Lisa Huberman is the author of the horror play Heart/Succor, which premiered at Fresh Blood in July 2012. Her monologue Easy Breezy Blood-Sucking was performed at Bloody Gore-geous Monologues in February 2013. -KP
The scariest movie I ever saw as a kid was The Little Mermaid.
That’s weird, right? For most people it’s something like It or Halloween or the wood-chipper scene from Fargo. Straight-up horror never really appealed to me-- I guess I’ve always liked being different.
As a plucky redhead with ambitions of being a singer, it’s not hard to see why I identified with the fiery, headstrong Ariel. Just like Ariel felt out of place in her undersea world, I felt out of place in suburban Ohio. Plus she had an irrational attachment to her collection of useless shit—a legacy that I carry on to this day, much to my dad’s chagrin.
Looking back to the film there’s lot that’s cringe-worthy. Take awkward 90s-era racism with the red-lipped “blackfish” in the “Under the Sea” sequence. Then there’s the regressive gender politics. Unlike the sensible, level-headed Belle and the cool, acerbic Jasmine of later Disney films, who keep their romantic counterparts at bay with their wits, Ariel is kind of the worst romantic role model ever. Girlfriend is so boy-crazy she puts herself and her entire marine kingdom in jeopardy for the self-centered pursuit of a dude with whom she has literally never had a conversation.
|Ariel refuses to take "He's just not that into fish," for an answer.|
Their whole conflict is meant to be metaphorical— in Ariel, we’re supposed to see the typical teenage girl struggling with her father about questions of prejudice and parental control. But for some reason, at six or seven, this image gripped me. And while the film itself never put Ariel in any real danger, Sebastian spends an entire song fleeing the knife of a French chef, and misses being devoured by Prince Eric’s manservant by a heartbeat. The idea that in another version of the story, Ariel— who I had come to know, love and-- could be captured by a fisherman and gutted and devoured like just another fish fascinated terrified, and disturbed me.
And in my idle hours, I started imagining those possibilities— poor Ariel dangling in a net, Ariel being auctioned off in the fish market, Ariel trapped in some crate in the chef’s kitchen, watching the knifes being sharpened, the smells of a marinade wafting through her nostrils. What would be going through her mind, I wondered-- how she might try to reason with her captors?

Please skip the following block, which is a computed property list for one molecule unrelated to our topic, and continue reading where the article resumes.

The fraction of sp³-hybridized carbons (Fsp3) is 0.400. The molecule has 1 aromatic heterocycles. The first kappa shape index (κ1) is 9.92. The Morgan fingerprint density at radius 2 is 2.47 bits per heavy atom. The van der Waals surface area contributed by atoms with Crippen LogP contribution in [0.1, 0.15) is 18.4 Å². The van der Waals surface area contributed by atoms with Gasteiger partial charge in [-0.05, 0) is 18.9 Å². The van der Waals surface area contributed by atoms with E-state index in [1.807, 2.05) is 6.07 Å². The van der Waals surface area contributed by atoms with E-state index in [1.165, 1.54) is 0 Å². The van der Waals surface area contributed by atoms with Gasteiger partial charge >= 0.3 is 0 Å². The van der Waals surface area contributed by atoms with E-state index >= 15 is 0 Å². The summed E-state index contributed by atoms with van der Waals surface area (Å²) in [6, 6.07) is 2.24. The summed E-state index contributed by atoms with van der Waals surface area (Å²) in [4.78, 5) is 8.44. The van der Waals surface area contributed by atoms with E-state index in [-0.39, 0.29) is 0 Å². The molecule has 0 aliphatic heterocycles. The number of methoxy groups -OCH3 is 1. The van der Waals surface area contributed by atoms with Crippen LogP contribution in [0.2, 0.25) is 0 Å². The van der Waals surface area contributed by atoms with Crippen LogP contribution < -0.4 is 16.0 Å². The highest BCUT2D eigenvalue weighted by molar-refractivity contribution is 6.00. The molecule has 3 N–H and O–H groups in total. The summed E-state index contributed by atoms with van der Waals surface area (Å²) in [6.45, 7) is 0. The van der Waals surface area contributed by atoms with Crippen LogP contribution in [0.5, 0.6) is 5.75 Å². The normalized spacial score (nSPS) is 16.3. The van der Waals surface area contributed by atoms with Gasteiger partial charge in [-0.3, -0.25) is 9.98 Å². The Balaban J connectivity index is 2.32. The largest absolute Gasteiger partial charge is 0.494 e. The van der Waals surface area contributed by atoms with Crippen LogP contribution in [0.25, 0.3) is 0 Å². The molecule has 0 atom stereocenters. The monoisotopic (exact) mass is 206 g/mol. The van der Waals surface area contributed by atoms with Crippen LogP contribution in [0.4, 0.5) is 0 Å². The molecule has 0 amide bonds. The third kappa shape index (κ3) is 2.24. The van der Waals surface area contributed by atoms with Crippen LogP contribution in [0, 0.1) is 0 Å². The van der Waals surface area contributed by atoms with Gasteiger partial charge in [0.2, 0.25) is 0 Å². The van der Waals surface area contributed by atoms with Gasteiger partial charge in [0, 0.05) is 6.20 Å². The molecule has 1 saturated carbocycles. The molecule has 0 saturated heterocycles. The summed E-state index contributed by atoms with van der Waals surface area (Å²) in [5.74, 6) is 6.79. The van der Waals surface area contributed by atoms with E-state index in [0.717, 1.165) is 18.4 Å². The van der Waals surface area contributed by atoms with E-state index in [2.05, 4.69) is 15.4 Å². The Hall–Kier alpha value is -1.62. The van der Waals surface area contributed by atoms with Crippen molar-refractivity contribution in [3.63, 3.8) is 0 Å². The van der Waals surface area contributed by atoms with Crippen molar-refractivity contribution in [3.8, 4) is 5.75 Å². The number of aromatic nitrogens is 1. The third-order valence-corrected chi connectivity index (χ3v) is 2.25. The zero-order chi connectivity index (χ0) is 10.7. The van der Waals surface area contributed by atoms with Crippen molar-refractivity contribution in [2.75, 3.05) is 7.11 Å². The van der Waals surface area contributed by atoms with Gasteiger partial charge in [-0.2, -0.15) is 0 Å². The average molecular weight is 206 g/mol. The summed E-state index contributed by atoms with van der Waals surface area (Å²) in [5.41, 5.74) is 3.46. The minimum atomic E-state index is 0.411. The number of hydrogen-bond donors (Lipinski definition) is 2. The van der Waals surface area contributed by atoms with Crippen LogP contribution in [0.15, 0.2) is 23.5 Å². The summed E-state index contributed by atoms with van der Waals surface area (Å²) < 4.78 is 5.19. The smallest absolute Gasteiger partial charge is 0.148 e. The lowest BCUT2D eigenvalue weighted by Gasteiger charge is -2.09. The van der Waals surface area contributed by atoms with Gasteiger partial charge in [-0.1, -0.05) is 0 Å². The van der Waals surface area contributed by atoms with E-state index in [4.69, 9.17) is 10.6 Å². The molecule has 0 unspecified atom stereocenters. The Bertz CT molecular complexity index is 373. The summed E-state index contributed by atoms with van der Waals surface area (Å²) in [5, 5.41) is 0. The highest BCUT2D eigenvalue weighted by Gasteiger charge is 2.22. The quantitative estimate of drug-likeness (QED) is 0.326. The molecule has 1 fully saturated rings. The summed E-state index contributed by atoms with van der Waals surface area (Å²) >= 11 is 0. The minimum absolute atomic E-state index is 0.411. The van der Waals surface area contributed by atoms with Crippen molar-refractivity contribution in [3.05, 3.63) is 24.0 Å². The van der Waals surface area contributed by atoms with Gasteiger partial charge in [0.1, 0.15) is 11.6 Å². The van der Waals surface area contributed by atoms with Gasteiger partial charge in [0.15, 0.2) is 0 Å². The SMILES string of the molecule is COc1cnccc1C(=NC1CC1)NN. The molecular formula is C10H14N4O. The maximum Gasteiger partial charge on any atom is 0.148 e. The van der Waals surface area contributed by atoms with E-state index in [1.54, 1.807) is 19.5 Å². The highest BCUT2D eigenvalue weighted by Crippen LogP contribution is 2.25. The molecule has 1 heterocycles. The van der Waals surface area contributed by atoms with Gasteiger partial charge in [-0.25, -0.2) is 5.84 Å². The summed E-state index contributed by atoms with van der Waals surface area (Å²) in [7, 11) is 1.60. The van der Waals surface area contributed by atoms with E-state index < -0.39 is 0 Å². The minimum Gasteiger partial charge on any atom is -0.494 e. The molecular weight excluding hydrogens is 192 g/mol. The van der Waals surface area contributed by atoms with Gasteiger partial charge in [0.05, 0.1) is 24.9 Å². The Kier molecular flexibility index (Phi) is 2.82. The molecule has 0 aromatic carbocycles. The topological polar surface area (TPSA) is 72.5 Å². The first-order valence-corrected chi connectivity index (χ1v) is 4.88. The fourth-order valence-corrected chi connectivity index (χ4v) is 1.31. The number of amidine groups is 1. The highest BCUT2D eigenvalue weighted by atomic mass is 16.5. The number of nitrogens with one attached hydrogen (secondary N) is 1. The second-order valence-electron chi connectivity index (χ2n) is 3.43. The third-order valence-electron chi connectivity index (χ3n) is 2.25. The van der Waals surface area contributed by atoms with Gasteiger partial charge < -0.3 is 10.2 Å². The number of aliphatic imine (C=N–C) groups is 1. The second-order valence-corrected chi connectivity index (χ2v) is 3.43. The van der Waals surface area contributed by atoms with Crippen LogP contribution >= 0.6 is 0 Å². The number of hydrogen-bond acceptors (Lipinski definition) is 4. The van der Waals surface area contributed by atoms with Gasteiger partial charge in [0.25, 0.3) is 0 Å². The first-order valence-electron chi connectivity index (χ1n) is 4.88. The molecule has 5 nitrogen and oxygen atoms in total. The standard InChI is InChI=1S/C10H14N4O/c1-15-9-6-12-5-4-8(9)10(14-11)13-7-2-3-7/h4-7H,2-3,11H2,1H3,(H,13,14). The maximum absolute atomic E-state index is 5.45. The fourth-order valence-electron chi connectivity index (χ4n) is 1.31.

The scenes would rarely move beyond that point—I’ve never been much for blood, guts, or gore. It was the trapped feeling that interested me. That moment when the protagonist realizes she has gone too far in her ambitions, strayed from the path, and passed the point of no return. Nowadays, we’re told by our parents and self-help books that we can learn from our failings— in high school I once saw a poster that said “It’s okay to make mistakes: that’s why pencils have erasers.” We want to believe it, but we’ve been hard-wired for millennia with cautionary tales about the perils of curiosity, from the Biblical Eve biting an apple and being cast out of Eden, to Pandora opening a box and letting terror into the world, to Persephone eating the food of the dead and being condemned to spend half the year in the Underworld, to Little Red Riding Hood revealing her destination to the stranger that devours her grandmother. Towards the end of “The Little Mermaid,” King Triton takes Ariel’s place in the Faustian bargain with Ursula and our heroine is forced to watch her father transform into one the shriveled, krill-like creatures doomed to spend his life at the bottom of the sea witch’s lair because of her own impulsive actions. Prince Eric comes to her rescue in the end (again, regressive gender politics), but the threat feels real nonetheless: one false move and you’ll go too far, upset the balance of the universe, and the world— or at least your world— will never be the same.
The battle here is not so much between a physical life and death of the body, but innocence and survival. It’s the Donner party question: do you let yourself die of starvation in the wilderness or do you make a meal of your comrades’ corpses for the possibility of another day?
For most of my life these thoughts stayed mostly in my own head. In seventh grade I stopped sharing my genre stories after my parents became disturbed when they read a story I wrote called “Dream No Evil.” For my parents, the mind that created these stories didn’t square with the sweet little girl who played softball and wrote editorials in the school paper about having too much homework. Like King Triton, my parents didn’t want to think of me at such a young age being caught up in the fisherman’s net of fear and depression. So for the next decade, I burrowed these images away and reserved my messed-up fantasies to the contents of my mind, gaining occasional relief in the occasional Angela Carter short story or Buffy rerun.
I’ve enjoyed writing for La Petite as an opportunity to explore this emotional space. In last year’s “Fresh Blood” festival, I had short play that featured a new vampire contemplating her first kill as she meets cute with a hipster on the L train. Our heroine must balance her physical need for human blood with her attraction to this boy, who, in another story, in another reality, could be the Harry to her Sally, the Joel to her Clementine. In the original Hans Christian Anderson tale, the prince never does realize the mermaid is the one who saved his life on the beach, and because three days have passed, she will soon die and become sea foam. Her sisters obtain a knife from the sea witch that will allow her to turn back into a mermaid if she kills the prince. So now she has a choice: in addition to letting go of her humanity, in order to survive she must also accept the fact that a happy ending can no longer be part of her story.
Now that’s scary.